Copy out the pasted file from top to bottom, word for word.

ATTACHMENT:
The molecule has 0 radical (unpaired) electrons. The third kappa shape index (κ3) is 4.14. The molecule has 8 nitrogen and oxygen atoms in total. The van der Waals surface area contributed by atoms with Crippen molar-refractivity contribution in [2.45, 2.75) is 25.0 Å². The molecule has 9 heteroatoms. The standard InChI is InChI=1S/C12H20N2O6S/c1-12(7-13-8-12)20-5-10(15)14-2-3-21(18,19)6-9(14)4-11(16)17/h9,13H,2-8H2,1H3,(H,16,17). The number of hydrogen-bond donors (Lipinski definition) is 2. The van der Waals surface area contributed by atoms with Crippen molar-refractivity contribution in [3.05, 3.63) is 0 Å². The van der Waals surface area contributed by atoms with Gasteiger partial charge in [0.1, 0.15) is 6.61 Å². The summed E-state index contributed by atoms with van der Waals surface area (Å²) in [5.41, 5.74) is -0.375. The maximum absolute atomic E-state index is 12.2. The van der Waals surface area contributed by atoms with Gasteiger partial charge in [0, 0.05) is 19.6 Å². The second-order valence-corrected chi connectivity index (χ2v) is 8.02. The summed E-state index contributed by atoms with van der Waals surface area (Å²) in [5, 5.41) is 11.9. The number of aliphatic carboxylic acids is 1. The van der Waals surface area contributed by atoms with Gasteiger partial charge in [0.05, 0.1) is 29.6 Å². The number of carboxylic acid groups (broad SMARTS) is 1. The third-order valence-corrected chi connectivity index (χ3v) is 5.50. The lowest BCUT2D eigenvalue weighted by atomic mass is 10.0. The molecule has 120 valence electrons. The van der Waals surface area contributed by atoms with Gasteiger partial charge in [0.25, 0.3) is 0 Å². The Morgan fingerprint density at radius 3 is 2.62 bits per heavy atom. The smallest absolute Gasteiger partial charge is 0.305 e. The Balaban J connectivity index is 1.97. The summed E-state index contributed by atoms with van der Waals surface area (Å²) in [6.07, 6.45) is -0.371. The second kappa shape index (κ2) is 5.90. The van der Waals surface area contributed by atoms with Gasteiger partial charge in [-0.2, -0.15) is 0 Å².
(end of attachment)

The molecule has 0 radical (unpaired) electrons. The third kappa shape index (κ3) is 4.14. The molecule has 8 nitrogen and oxygen atoms in total. The van der Waals surface area contributed by atoms with Crippen molar-refractivity contribution in [2.45, 2.75) is 25.0 Å². The molecule has 9 heteroatoms. The standard InChI is InChI=1S/C12H20N2O6S/c1-12(7-13-8-12)20-5-10(15)14-2-3-21(18,19)6-9(14)4-11(16)17/h9,13H,2-8H2,1H3,(H,16,17). The number of hydrogen-bond donors (Lipinski definition) is 2. The van der Waals surface area contributed by atoms with Crippen molar-refractivity contribution in [3.05, 3.63) is 0 Å². The van der Waals surface area contributed by atoms with Gasteiger partial charge in [0.1, 0.15) is 6.61 Å². The summed E-state index contributed by atoms with van der Waals surface area (Å²) in [5.41, 5.74) is -0.375. The maximum absolute atomic E-state index is 12.2. The van der Waals surface area contributed by atoms with Gasteiger partial charge in [0, 0.05) is 19.6 Å². The second-order valence-corrected chi connectivity index (χ2v) is 8.02. The summed E-state index contributed by atoms with van der Waals surface area (Å²) in [5, 5.41) is 11.9. The number of aliphatic carboxylic acids is 1. The van der Waals surface area contributed by atoms with Gasteiger partial charge in [0.05, 0.1) is 29.6 Å². The number of carboxylic acid groups (broad SMARTS) is 1. The third-order valence-corrected chi connectivity index (χ3v) is 5.50. The lowest BCUT2D eigenvalue weighted by atomic mass is 10.0. The molecule has 120 valence electrons. The van der Waals surface area contributed by atoms with Gasteiger partial charge in [0.25, 0.3) is 0 Å². The Morgan fingerprint density at radius 3 is 2.62 bits per heavy atom. The smallest absolute Gasteiger partial charge is 0.305 e. The Balaban J connectivity index is 1.97. The summed E-state index contributed by atoms with van der Waals surface area (Å²) in [6.07, 6.45) is -0.371. The second kappa shape index (κ2) is 5.90. The van der Waals surface area contributed by atoms with Gasteiger partial charge in [-0.2, -0.15) is 0 Å².